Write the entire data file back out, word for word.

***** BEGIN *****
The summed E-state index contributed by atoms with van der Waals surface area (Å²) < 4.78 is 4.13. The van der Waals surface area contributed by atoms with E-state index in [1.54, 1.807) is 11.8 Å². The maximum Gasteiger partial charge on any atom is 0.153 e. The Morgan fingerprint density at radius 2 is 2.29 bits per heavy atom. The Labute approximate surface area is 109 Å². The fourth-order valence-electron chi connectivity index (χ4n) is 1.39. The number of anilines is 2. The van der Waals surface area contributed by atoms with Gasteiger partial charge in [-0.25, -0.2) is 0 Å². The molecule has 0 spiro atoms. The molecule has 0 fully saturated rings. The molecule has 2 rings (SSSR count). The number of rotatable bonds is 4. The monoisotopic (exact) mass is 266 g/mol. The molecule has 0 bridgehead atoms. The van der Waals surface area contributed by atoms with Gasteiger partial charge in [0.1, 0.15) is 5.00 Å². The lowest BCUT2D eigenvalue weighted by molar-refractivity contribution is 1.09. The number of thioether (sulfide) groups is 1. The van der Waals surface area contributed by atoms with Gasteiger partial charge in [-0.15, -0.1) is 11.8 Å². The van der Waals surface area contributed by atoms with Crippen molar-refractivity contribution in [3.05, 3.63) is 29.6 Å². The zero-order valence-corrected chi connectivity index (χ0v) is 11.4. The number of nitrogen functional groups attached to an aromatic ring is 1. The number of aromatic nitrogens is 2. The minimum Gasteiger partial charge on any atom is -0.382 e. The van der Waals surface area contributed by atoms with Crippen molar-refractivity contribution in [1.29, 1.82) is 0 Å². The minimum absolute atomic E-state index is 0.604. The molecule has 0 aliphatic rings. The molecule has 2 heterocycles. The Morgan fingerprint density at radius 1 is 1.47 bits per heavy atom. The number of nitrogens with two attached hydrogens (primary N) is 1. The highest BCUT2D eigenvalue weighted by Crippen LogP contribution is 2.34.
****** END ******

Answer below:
The summed E-state index contributed by atoms with van der Waals surface area (Å²) < 4.78 is 4.13. The van der Waals surface area contributed by atoms with E-state index in [1.54, 1.807) is 11.8 Å². The maximum Gasteiger partial charge on any atom is 0.153 e. The Morgan fingerprint density at radius 2 is 2.29 bits per heavy atom. The Labute approximate surface area is 109 Å². The fourth-order valence-electron chi connectivity index (χ4n) is 1.39. The number of anilines is 2. The van der Waals surface area contributed by atoms with Gasteiger partial charge in [-0.25, -0.2) is 0 Å². The molecule has 0 spiro atoms. The molecule has 0 fully saturated rings. The molecule has 2 rings (SSSR count). The number of rotatable bonds is 4. The monoisotopic (exact) mass is 266 g/mol. The molecule has 0 bridgehead atoms. The van der Waals surface area contributed by atoms with Gasteiger partial charge in [0.1, 0.15) is 5.00 Å². The lowest BCUT2D eigenvalue weighted by molar-refractivity contribution is 1.09. The number of thioether (sulfide) groups is 1. The van der Waals surface area contributed by atoms with Gasteiger partial charge in [-0.15, -0.1) is 11.8 Å². The van der Waals surface area contributed by atoms with Crippen molar-refractivity contribution in [3.05, 3.63) is 29.6 Å². The zero-order valence-corrected chi connectivity index (χ0v) is 11.4. The number of nitrogen functional groups attached to an aromatic ring is 1. The number of aromatic nitrogens is 2. The minimum Gasteiger partial charge on any atom is -0.382 e. The van der Waals surface area contributed by atoms with Crippen molar-refractivity contribution in [1.29, 1.82) is 0 Å². The minimum absolute atomic E-state index is 0.604. The molecule has 0 aliphatic rings. The molecule has 2 heterocycles. The Morgan fingerprint density at radius 1 is 1.47 bits per heavy atom. The number of nitrogens with two attached hydrogens (primary N) is 1. The highest BCUT2D eigenvalue weighted by Crippen LogP contribution is 2.34.